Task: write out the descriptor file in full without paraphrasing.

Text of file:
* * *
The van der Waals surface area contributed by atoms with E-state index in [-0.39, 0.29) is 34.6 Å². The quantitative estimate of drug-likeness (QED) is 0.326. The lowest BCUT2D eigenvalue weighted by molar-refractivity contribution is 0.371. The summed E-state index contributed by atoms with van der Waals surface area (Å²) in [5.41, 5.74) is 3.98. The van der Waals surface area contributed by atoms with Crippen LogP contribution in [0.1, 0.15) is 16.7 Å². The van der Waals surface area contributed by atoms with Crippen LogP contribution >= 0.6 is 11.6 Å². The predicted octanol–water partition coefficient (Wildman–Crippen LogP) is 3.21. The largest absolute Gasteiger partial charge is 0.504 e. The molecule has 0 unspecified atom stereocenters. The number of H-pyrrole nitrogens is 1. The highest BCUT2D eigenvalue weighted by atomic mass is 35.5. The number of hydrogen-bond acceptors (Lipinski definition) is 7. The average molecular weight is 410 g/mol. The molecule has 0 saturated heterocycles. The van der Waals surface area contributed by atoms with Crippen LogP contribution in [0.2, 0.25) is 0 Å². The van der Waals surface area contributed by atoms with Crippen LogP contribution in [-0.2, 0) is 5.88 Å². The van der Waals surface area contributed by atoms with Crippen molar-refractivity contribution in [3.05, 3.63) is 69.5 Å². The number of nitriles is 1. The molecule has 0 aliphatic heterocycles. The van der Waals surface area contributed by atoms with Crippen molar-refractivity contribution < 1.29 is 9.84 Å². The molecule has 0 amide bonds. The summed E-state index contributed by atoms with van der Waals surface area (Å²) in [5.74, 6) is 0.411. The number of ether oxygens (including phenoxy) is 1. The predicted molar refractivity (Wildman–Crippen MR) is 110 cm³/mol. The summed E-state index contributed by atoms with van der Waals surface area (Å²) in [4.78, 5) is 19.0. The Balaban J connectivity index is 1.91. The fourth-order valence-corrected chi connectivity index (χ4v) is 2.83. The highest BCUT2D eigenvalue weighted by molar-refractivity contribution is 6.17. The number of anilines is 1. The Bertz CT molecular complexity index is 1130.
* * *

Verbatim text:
The van der Waals surface area contributed by atoms with E-state index in [-0.39, 0.29) is 34.6 Å². The quantitative estimate of drug-likeness (QED) is 0.326. The lowest BCUT2D eigenvalue weighted by molar-refractivity contribution is 0.371. The summed E-state index contributed by atoms with van der Waals surface area (Å²) in [5.41, 5.74) is 3.98. The van der Waals surface area contributed by atoms with Crippen LogP contribution in [0.1, 0.15) is 16.7 Å². The van der Waals surface area contributed by atoms with Crippen LogP contribution >= 0.6 is 11.6 Å². The predicted octanol–water partition coefficient (Wildman–Crippen LogP) is 3.21. The largest absolute Gasteiger partial charge is 0.504 e. The molecule has 0 unspecified atom stereocenters. The number of H-pyrrole nitrogens is 1. The highest BCUT2D eigenvalue weighted by atomic mass is 35.5. The number of hydrogen-bond acceptors (Lipinski definition) is 7. The average molecular weight is 410 g/mol. The molecule has 0 saturated heterocycles. The van der Waals surface area contributed by atoms with Crippen LogP contribution in [0.2, 0.25) is 0 Å². The van der Waals surface area contributed by atoms with Crippen LogP contribution in [-0.2, 0) is 5.88 Å². The van der Waals surface area contributed by atoms with Crippen molar-refractivity contribution in [3.05, 3.63) is 69.5 Å². The number of nitriles is 1. The molecule has 0 aliphatic heterocycles. The van der Waals surface area contributed by atoms with Crippen molar-refractivity contribution < 1.29 is 9.84 Å². The molecule has 0 amide bonds. The summed E-state index contributed by atoms with van der Waals surface area (Å²) in [5.74, 6) is 0.411. The number of ether oxygens (including phenoxy) is 1. The predicted molar refractivity (Wildman–Crippen MR) is 110 cm³/mol. The summed E-state index contributed by atoms with van der Waals surface area (Å²) in [4.78, 5) is 19.0. The Balaban J connectivity index is 1.91. The fourth-order valence-corrected chi connectivity index (χ4v) is 2.83. The highest BCUT2D eigenvalue weighted by molar-refractivity contribution is 6.17. The number of anilines is 1. The Bertz CT molecular complexity index is 1130.